Henry Farny (1847-1916)
Camp in the Foothills (1895)
gouache on paper
10 × 16 inches
signed and dated lower right
Sold at Auction: $280,800
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According to Denny Carter, author of Henry Farny, “The West to which Farny traveled in 1881 was already becoming a nostalgic subject for Americans. The frontier officially ceased to exist in 1890; a transcontinental railroad had been completed in 1869 and most of the Indians had been confined to their reservations during the 1870s. While a few indians, such as Sitting Bull and Geronimo, continued to fight white settlers with small bands of warriors, the majority of the Indians lived peacefully and dispiritedly on their reservations. The buffalo had already passed into legend by the time of Farny’s visit....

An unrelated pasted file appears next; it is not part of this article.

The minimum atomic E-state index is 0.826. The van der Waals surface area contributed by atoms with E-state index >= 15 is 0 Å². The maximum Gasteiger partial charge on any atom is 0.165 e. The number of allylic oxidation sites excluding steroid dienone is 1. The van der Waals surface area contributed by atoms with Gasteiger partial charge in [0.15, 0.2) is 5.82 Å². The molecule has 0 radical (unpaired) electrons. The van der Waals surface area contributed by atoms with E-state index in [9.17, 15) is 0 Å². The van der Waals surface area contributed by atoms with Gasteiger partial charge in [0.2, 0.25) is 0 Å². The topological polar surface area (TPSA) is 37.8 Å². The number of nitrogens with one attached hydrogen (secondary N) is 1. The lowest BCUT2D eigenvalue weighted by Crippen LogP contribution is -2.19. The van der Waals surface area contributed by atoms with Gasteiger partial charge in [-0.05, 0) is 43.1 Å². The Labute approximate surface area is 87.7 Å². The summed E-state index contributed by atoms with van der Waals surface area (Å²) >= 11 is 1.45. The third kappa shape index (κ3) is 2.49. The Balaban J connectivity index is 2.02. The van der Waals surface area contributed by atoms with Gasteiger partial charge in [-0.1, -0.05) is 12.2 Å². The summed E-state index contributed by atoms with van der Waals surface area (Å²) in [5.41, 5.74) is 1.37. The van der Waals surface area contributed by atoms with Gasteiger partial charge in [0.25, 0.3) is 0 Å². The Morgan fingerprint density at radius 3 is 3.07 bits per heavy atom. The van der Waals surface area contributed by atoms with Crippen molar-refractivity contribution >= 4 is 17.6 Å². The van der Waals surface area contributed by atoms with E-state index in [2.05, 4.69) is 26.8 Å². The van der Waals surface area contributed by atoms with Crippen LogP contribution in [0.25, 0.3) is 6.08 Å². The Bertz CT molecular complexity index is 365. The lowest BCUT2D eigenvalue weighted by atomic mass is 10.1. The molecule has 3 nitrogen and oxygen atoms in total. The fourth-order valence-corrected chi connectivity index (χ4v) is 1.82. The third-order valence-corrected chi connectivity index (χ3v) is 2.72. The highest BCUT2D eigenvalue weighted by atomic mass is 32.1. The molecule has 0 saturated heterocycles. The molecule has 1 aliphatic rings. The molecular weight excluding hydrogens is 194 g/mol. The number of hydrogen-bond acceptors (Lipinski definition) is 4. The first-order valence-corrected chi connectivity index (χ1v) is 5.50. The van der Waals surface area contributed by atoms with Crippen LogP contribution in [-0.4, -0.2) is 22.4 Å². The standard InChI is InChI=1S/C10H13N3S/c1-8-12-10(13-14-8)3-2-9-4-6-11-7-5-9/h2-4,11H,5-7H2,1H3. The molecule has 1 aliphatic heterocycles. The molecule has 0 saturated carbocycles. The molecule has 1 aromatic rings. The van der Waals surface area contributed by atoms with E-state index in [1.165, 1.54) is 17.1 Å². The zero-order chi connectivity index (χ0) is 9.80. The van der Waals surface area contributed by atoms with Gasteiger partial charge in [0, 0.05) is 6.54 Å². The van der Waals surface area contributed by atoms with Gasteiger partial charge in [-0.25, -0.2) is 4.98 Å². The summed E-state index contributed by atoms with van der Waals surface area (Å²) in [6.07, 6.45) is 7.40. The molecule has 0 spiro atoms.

“Although he repeatedly used his studio artifacts in several paintings, Farny’s depiction of the Indian was historically quite accurate. Many of the Indian objects in his painting can be identified by tribe. Farny sometimes dressed his models in a style of the 1860s or 1870s, and the artist often portrayed his Indians in a mixture of Indian-made clothing, trade goods, and white man’s gear, as would have been accurate for his period. Generally, his Indians carry rifles, and the new repeating rifles at that, rather than the more romantic bow and arrow of legend, and they usually ride in the white man’s bridle and saddle and are rarely seen bareback using a thong.”